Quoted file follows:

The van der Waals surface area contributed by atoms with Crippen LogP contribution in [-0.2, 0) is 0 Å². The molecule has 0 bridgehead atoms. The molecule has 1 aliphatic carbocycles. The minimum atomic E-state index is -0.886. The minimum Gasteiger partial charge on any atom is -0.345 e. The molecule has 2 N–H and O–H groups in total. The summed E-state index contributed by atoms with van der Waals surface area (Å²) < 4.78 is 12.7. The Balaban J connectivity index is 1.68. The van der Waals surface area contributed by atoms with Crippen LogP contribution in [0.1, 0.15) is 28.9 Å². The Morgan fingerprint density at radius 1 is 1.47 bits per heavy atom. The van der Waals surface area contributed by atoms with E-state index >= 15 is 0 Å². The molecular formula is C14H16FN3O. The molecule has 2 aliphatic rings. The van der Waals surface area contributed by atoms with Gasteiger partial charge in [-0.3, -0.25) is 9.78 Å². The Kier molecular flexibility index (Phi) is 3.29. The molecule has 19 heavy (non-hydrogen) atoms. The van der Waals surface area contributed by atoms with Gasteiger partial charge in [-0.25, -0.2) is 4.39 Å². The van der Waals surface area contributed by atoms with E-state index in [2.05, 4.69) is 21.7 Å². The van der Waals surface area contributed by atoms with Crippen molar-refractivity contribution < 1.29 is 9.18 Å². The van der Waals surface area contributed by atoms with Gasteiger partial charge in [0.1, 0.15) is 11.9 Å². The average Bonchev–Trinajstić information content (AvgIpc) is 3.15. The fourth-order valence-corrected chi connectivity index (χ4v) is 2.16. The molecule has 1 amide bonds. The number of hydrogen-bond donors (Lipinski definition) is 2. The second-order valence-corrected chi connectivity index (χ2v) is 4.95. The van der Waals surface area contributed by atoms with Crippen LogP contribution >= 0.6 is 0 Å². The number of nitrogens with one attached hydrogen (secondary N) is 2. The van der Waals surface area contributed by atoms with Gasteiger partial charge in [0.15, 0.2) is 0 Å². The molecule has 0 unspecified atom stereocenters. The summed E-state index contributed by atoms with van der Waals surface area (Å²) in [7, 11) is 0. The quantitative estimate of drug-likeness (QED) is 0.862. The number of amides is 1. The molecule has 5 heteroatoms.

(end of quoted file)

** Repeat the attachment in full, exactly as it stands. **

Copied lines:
The van der Waals surface area contributed by atoms with Crippen LogP contribution in [-0.2, 0) is 0 Å². The molecule has 0 bridgehead atoms. The molecule has 1 aliphatic carbocycles. The minimum atomic E-state index is -0.886. The minimum Gasteiger partial charge on any atom is -0.345 e. The molecule has 2 N–H and O–H groups in total. The summed E-state index contributed by atoms with van der Waals surface area (Å²) < 4.78 is 12.7. The Balaban J connectivity index is 1.68. The van der Waals surface area contributed by atoms with Crippen LogP contribution in [0.1, 0.15) is 28.9 Å². The Morgan fingerprint density at radius 1 is 1.47 bits per heavy atom. The van der Waals surface area contributed by atoms with E-state index >= 15 is 0 Å². The molecular formula is C14H16FN3O. The molecule has 2 aliphatic rings. The van der Waals surface area contributed by atoms with Gasteiger partial charge in [-0.3, -0.25) is 9.78 Å². The Kier molecular flexibility index (Phi) is 3.29. The molecule has 19 heavy (non-hydrogen) atoms. The van der Waals surface area contributed by atoms with Gasteiger partial charge in [-0.25, -0.2) is 4.39 Å². The van der Waals surface area contributed by atoms with E-state index in [2.05, 4.69) is 21.7 Å². The van der Waals surface area contributed by atoms with Crippen molar-refractivity contribution < 1.29 is 9.18 Å². The van der Waals surface area contributed by atoms with Gasteiger partial charge in [0.1, 0.15) is 11.9 Å². The average Bonchev–Trinajstić information content (AvgIpc) is 3.15. The fourth-order valence-corrected chi connectivity index (χ4v) is 2.16. The molecule has 1 amide bonds. The number of hydrogen-bond donors (Lipinski definition) is 2. The second-order valence-corrected chi connectivity index (χ2v) is 4.95. The van der Waals surface area contributed by atoms with Crippen LogP contribution >= 0.6 is 0 Å². The number of nitrogens with one attached hydrogen (secondary N) is 2. The van der Waals surface area contributed by atoms with Gasteiger partial charge in [0.15, 0.2) is 0 Å². The molecule has 0 unspecified atom stereocenters. The summed E-state index contributed by atoms with van der Waals surface area (Å²) in [7, 11) is 0. The quantitative estimate of drug-likeness (QED) is 0.862. The number of amides is 1. The molecule has 5 heteroatoms.